ENGINEERING NEWS

Northwestern Receives Mellon Foundation Grant for Scientific Studies in the Arts

The grant includes permanent endowment to support the position of a co-director for the Center for the Scientific Studies in the Arts

One of the Center's projects discovered that ancient artists used the pigment Egyptian blue for underdrawings.One of the Center's projects discovered that ancient artists used the pigment Egyptian blue for underdrawings.

Northwestern University has received a $3.5 million grant from The Andrew W. Mellon Foundation to support the Center for the Scientific Studies in the Arts, a collaborative partnership with the Art Institute of Chicago to investigate and conserve art.

The grant includes two components: $2.5 million in spendable funds to support the center over five years, and $1 million as a permanent endowment to support the position of a center co-director at Northwestern. In order to receive the permanent endowment, the University must raise $2 million in matching funds over the next four years. All funds count toward We Will. The Campaign for Northwestern.

“The fundraising effort is an exciting part of the grant,” said Marc Walton, the center’s co-director and research professor of materials science and engineering in Northwestern’s McCormick School of Engineering. “The University is putting support and infrastructure into this goal because it sees value in work taking place at the intersection of art and science.”

The Mellon Foundation initially funded the center when it was established in 2013. Over the past five years, the center has built up infrastructure — in the form of scientific instruments, faculty, students and administrative support. It also has worked to uncover hidden details in famous paintings by Pablo Picasso, Paul Gauguin, Georgia O’Keeffe and László Moholy-Nagy; peered inside a Roman-era mummy and beneath a medieval bookbinding; and achieved a better understanding of the 20th-century Parisian foundries that produced artistic bronzes.

With the Mellon Foundation’s continued support, the center will expand its core program to offer scientific tools and expertise to institutions across the country as well as bolster its educational efforts with additional classes, workshops and conferences. The grant will fund a new program called Idea Labs, which will support new collaborations among scientists and art conservators, historians, curators and others who could benefit from exploring artistic objects through scientific analysis.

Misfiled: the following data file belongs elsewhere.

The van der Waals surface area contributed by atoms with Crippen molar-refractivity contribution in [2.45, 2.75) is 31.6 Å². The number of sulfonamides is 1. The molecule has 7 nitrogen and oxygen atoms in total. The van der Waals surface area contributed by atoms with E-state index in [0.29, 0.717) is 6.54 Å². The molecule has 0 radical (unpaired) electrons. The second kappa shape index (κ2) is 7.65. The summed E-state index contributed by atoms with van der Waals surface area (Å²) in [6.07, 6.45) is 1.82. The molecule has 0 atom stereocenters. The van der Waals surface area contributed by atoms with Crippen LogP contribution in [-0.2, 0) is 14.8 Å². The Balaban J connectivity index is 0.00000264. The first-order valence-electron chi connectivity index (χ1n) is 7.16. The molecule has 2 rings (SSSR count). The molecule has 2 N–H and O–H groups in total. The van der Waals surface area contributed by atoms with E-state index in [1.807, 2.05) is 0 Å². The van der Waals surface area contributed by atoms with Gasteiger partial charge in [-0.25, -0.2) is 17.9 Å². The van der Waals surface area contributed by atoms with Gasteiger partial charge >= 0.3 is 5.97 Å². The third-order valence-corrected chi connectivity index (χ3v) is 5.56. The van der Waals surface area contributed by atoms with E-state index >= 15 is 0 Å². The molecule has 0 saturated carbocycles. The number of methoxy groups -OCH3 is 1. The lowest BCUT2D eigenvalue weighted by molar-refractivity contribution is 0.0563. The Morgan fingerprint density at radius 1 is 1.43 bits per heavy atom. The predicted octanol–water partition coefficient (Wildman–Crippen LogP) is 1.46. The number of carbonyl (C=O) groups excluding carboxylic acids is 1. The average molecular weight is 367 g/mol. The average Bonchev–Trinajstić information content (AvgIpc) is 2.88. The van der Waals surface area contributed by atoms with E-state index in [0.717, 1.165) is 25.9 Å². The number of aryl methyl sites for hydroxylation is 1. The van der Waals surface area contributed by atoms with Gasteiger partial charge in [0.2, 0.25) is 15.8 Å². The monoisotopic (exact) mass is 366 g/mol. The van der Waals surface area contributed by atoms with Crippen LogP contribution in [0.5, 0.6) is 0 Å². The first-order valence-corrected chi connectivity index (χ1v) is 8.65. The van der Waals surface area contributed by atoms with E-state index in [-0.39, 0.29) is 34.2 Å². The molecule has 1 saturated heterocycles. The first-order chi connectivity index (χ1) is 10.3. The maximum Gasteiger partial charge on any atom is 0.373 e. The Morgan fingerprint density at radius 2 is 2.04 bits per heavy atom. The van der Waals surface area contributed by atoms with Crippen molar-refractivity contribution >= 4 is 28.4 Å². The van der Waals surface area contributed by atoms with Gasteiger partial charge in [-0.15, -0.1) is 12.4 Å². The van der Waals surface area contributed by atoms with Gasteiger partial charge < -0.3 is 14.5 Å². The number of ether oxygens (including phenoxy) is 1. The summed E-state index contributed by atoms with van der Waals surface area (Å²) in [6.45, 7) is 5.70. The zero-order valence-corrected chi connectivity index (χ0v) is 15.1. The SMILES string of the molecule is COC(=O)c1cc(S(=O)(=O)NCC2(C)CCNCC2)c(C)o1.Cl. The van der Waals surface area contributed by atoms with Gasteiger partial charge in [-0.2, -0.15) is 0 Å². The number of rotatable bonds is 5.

“I am particularly excited about the opportunity to host Idea Labs at the intersection of art and science and I am grateful for the Mellon Foundation’s visionary endowment challenge of the Northwestern co-directorship,” said Francesca Casadio, the center’s co-director and the Grainger Executive Director of Conservation and Science at the Art Institute of Chicago. “This means a brighter future awaits for art research, the preservation of our material culture and the training of a new generation of researchers that, in the tradition of Leonardo DaVinci, will not distinguish left or right brain when applying their ingenuity to advancing our understanding of the world around us.”

The funds raised through the “We Will” Campaign are helping realize the transformational vision set forth in Northwestern’s strategic plan and solidifying the University’s position among the world’s leading research universities. More information on We Will. The Campaign for Northwestern is available at wewill.northwestern.edu.

Collaborating abroad

The Mellon Foundation’s grant comes on the heels of another major award for the Center for the Scientific Studies in the Arts: a five-year, $4 million Partnerships for International Research in Education (PIRE) grant from the National Science Foundation to use computational imaging to study how historic art objects naturally age and degrade over time.

Called the Computationally-Based Imaging of Structure in Materials (CuBISM) project, the new endeavor is a partnership among Northwestern, the Rijksmuseum and University of Amsterdam in the Netherlands, the National Research Council in Italy and the Synchrotron Soleil in France.

Northwestern was among 14 U.S. institutions collaborating with international partners from 24 countries to receive one of this year’s PIRE grants, which will total more than $66 million over the next five years.

As artworks age for decades or even centuries, their paint can darken, crack, yellow or lose its luminosity. But these occurrences involve more than mere aesthetics. These aging processes result from complex chemical and materials science changes, which alter the way light passes through the paint to reach the observer’s eye. The CuBISM project aims to develop computational and experimental tools needed to understand how molecular and microscopic changes in materials tie to a painting’s visual appearance.

“The scientific thematic element of the program is to be able to look at an image with varying techniques — not just our eyeballs — in order to see what’s happening at the materials level,” said Kenneth Shull, professor of materials science and engineering in Northwestern’s McCormick School of Engineering and the grant’s principal investigator.

CuBISM is supported by the PIRE program under grant number 1743748. Other co-principal investigators on the grant include Marc Walton and Francesca Casadio; Oliver Cossairt, assistant professor of computer science in Northwestern’s McCormick School of Engineering; and Aggelos Katsaggelos, the Joseph Cummings Professor of Computer Science in McCormick.